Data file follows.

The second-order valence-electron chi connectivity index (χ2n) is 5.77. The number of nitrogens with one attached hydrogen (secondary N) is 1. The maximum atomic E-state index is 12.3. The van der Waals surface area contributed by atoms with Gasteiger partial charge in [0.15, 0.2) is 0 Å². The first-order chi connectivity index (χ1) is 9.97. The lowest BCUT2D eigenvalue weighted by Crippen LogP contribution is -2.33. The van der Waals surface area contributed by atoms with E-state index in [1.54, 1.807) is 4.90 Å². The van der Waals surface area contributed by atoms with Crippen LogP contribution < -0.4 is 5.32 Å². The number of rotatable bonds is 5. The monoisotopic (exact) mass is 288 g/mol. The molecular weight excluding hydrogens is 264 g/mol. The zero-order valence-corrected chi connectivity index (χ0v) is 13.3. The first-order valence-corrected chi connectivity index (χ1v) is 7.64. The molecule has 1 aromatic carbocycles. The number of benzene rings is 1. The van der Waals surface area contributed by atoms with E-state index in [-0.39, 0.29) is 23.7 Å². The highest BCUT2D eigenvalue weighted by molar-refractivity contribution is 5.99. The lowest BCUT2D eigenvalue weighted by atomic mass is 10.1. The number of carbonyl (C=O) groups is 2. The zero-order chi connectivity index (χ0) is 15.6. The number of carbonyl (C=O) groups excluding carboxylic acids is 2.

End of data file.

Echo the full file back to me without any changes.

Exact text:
The second-order valence-electron chi connectivity index (χ2n) is 5.77. The number of nitrogens with one attached hydrogen (secondary N) is 1. The maximum atomic E-state index is 12.3. The van der Waals surface area contributed by atoms with Gasteiger partial charge in [0.15, 0.2) is 0 Å². The first-order chi connectivity index (χ1) is 9.97. The lowest BCUT2D eigenvalue weighted by Crippen LogP contribution is -2.33. The van der Waals surface area contributed by atoms with E-state index in [1.54, 1.807) is 4.90 Å². The van der Waals surface area contributed by atoms with Crippen LogP contribution < -0.4 is 5.32 Å². The number of rotatable bonds is 5. The monoisotopic (exact) mass is 288 g/mol. The molecular weight excluding hydrogens is 264 g/mol. The zero-order valence-corrected chi connectivity index (χ0v) is 13.3. The first-order valence-corrected chi connectivity index (χ1v) is 7.64. The molecule has 1 aromatic carbocycles. The number of benzene rings is 1. The van der Waals surface area contributed by atoms with E-state index in [-0.39, 0.29) is 23.7 Å². The highest BCUT2D eigenvalue weighted by molar-refractivity contribution is 5.99. The lowest BCUT2D eigenvalue weighted by atomic mass is 10.1. The number of carbonyl (C=O) groups is 2. The zero-order chi connectivity index (χ0) is 15.6. The number of carbonyl (C=O) groups excluding carboxylic acids is 2.